Unit Group 5221

Skill Type: Occupations in Art, Culture, Recreation and Sport

Type of work

Photographers operate still cameras to photograph people, events, scenes, materials, products and other subjects.

For the full and official description of this occupation according to the National Occupational Classification, visit the NOC site.

Examples of Occupational Titles

  • aerial photographer
  • commercial photographer
  • forensic photographer
  • industrial photographer
  • photographer
  • photojournalist
  • portrait photographer
  • scientific photographer


Job prospects in this occupation are limited.

(Update: June 2015)

The number of photographers has decreased significantly over the past few years. The positive effects of the growing use of audiovisual media have not been enough to offset the negative effects of the development of image banks and the appropriation of photographers' work by members of other occupations. As these trends are likely to continue in the next few years, the number of photographers is expected to continue to decrease significantly.

Sources of employment

Openings will primarily come from positions vacated by photographers who leave the occupation for some other type of job or to retire. Opportunities for promotion are rare and then only due to photographers who leave to set up on their own or who can sometimes get contracts as directors of photography on feature films. Experience as a photographer, especially for those who work with computerized equipment and who have development contacts with the multimedia publishing sector, can help to provide access to positions as graphic artists and graphic designers (see 5223 and 5241).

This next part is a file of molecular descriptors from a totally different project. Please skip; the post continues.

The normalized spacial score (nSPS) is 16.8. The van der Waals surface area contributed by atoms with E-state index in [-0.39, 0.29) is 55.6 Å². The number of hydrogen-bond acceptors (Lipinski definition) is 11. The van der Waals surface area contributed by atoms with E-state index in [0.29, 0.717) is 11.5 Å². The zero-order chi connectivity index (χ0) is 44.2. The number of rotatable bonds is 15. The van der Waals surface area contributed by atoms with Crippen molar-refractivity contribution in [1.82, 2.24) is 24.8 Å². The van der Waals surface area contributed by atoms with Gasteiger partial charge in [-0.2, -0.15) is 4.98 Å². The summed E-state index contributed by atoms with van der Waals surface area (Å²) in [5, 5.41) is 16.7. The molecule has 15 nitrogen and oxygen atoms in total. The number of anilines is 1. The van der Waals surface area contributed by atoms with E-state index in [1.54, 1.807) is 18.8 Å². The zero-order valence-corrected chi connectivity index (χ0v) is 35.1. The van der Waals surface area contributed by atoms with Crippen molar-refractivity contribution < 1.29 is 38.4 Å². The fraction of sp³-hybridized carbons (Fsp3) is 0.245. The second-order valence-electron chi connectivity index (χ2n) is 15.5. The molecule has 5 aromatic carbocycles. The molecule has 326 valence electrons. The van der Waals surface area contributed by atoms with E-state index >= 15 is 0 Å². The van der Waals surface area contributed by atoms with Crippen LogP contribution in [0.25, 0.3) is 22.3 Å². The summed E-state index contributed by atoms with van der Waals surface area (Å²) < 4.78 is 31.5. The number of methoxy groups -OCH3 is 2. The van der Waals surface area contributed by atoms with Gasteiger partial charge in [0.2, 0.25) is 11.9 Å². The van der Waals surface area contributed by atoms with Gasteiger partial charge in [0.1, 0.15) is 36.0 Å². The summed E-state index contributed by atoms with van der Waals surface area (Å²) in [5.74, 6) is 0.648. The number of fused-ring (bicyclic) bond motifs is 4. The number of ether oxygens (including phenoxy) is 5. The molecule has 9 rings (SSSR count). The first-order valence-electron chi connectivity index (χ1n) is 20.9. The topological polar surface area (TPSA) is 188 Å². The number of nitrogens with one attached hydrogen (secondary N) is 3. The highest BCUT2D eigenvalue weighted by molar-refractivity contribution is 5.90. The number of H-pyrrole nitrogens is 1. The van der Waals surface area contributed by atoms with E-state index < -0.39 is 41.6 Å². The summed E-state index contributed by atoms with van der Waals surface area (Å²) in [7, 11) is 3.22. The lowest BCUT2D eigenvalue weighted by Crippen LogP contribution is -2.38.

Labour pool

The few job opportunities available will be for people who hold a vocational diploma (DEP), and especially a diploma of collegial studies (DEC) in photography. Other jobs will be filled by experienced photographers who are unemployed or by self-taught photographers. These candidates also face competition from immigrants who meet the occupational requirements. In 2011, the percentage of immigrants in this occupation was slightly higher than in all occupations (16% compared with 14%, according to National Household Survey data). Whatever their training, people who are persistent, who know how to set themselves apart by the quality of their work and who have established solid contacts in the field will have a definite advantage over the others.

This occupation attracts a large number of candidates. So many people want to work in this field that the proportion of students who have completed vocational or technical training in photography working in jobs related to their training is much lower than the overall rate for graduates, according to the provincial government Relance survey. In addition, many of these related jobs are not photography positions, but rather jobs that are peripheral to this occupation, especially film and photograph developers (see 9474) and sales clerks (see 6421). Another indication of the number of people wishing to work in this occupation is that many people who start working as photographers change careers after a few lean years. According to National Household Survey data, the average employment income of the 40% of photographers who worked full-time and full-year in 2010 was only $29,291, which is very low considering the training, experience and investment required to become a photographer. The average employment income of those who did not work full-time and full-year came to $15,774.